B e ari ng t y p e e S i ng l e ro w b e ari ng s Pa/ Pr< e X 1 1 1 1 1 1 1 1 1 1 1 1 Y 0 0 0 0 0 0 0 0 0 0 0 0 Pa/ Pr>e X 0.56 0.56 0.56 0.56 0.56 0.56 0.43 0.41 0.39 0.37 0.35 0.33 Y 2.0 1.8 1.6 1.4 1.2 1 1 0.87 0.76 0.66 0.57 0.50 Do ub l e ro w b e ari ng s Pa/ Pr< e X Y Pa/ Pr> e X Y Deep groove ball bearings Pl/C0 =0.025 Pl/C0 =0.04 Pl/C0 =0.07 Pl/C0 =0.13 Pl/C0 =0.25 Pl/C0 =0.50 =20 =25 =30 =35 =40 =45 0.22 0.24 0.27 0.31 0.37 0.44 0.57 0.68 0.80 0.95 1.14 1.33 1.5 x tan 1.5 x tan 1.5 x tan

Angular contact ball bearings

Self-aligning ball bearings Spherical roller bearings Tapered roller bearings

1 1 1 1 1 1 1 1

0.40

0.40 x cot

1.09 0.92 0.78 0.66 0.55 0.47 0.42 x cot 0.45 x cot 0.42 x cot

0.70 0.67 0.63 0.60 0.57 0.54 0.65 0.67 0.67

1.63 1.41 1.24 1.07 0.93 0.81 0.65 x cot 0.67 x cot 0.67 x cot

Mounting Bearings
Mounting Issues
Design to fix relative axial/radial location Avoid misalignment: maintain concentricity Consider preloading (to eliminate backlash) Follow Press/Slip Fit guidelines
Always press to a shoulder

Be aware of shaft hardness requirements NEVER use more than 2 bearings / shaft

Typical Mountings

Classes of Fit
C lass 1 2 3 4 5 6 7 De scription Loose Free Medium Snug Wringing Tight Medium Type Clearance Clearance Clearance Clearance Interference Interference Interference Applications Where accuracy is not essential, such as in roadbuilding and mining equipment. In rotating journals with speeds of 600 rpm or greater, such as in engines and some automotive parts. In rotating journals with speeds under 600 rpm, such as in accurate machine tools and precise automotive parts. Where small clearance is permissible and where moving parts are not intended to move freely under load. Where light tapping with a hammer is necessary to assemble the parts. In semipermanent assemblies suitable for drive of shrink fits on light sect ions. Where considerable pressure is needed to assemble and for shrink fits of medium sections; suitable for press fits on generator and motor armatures and for car wheels. Where considerable bonding between surfaces is required, such as locomotive wheels and heavy crankshaft disks of large engines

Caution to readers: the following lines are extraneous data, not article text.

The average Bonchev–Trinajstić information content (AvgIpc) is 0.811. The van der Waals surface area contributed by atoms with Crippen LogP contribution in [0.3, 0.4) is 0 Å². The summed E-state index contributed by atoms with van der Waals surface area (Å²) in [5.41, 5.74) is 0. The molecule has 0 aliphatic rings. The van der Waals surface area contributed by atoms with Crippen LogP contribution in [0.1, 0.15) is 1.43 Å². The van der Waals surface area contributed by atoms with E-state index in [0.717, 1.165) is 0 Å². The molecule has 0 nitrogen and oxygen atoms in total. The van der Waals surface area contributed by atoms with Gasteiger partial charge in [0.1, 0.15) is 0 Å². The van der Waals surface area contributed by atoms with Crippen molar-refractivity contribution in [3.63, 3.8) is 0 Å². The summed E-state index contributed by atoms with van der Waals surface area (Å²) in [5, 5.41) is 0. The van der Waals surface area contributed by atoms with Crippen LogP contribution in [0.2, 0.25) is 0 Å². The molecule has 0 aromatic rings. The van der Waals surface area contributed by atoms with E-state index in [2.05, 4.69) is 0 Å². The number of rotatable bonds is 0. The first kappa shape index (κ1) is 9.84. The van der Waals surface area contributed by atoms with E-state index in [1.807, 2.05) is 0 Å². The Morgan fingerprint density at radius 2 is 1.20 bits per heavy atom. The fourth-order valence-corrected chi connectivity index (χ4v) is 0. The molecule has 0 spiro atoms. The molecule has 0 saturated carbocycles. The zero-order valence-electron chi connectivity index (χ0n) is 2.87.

Heavy force or shrink

Interference

Interference Fits
Pressure created by a press fit
p= 0.5 r ri2 + r 2 r ro2 + r 2 + o + 2 + i Eo ro2 r 2 Ei ri r 2

Torque transmitted
T = 2 r 2 pl

Summary
Sliding bearings use hydrodynamic forces to support loads and lubricant shear to provide low friction. Rolling element bearings are configured to support a variety of axial and radial loads and provide low rolling friction between a shaft and hub. Bearings are typically press fit into a housing and slip fit onto a shaft.

References
Hindhede, U., Zimmerman, J., Hopkins, B., et al., Machine Design Fundamentals: A Practical Approach, Englewood Cliffs: Prentice Hall, 1983. Shigley, J., and Mischke, C., Mechanical Engineering Design, 5th Ed., San Francisco: McGraw-Hill Inc., 1989. Norton, R., Machine Design: An Integrated Approach, Upper Saddle River: Prentice-Hall, 1998. Hamrock, B., Jacobson, B., and Schmid, S., Fundamentals of Machine Elements, San Francisco, WCB McGraw-Hill, 1999.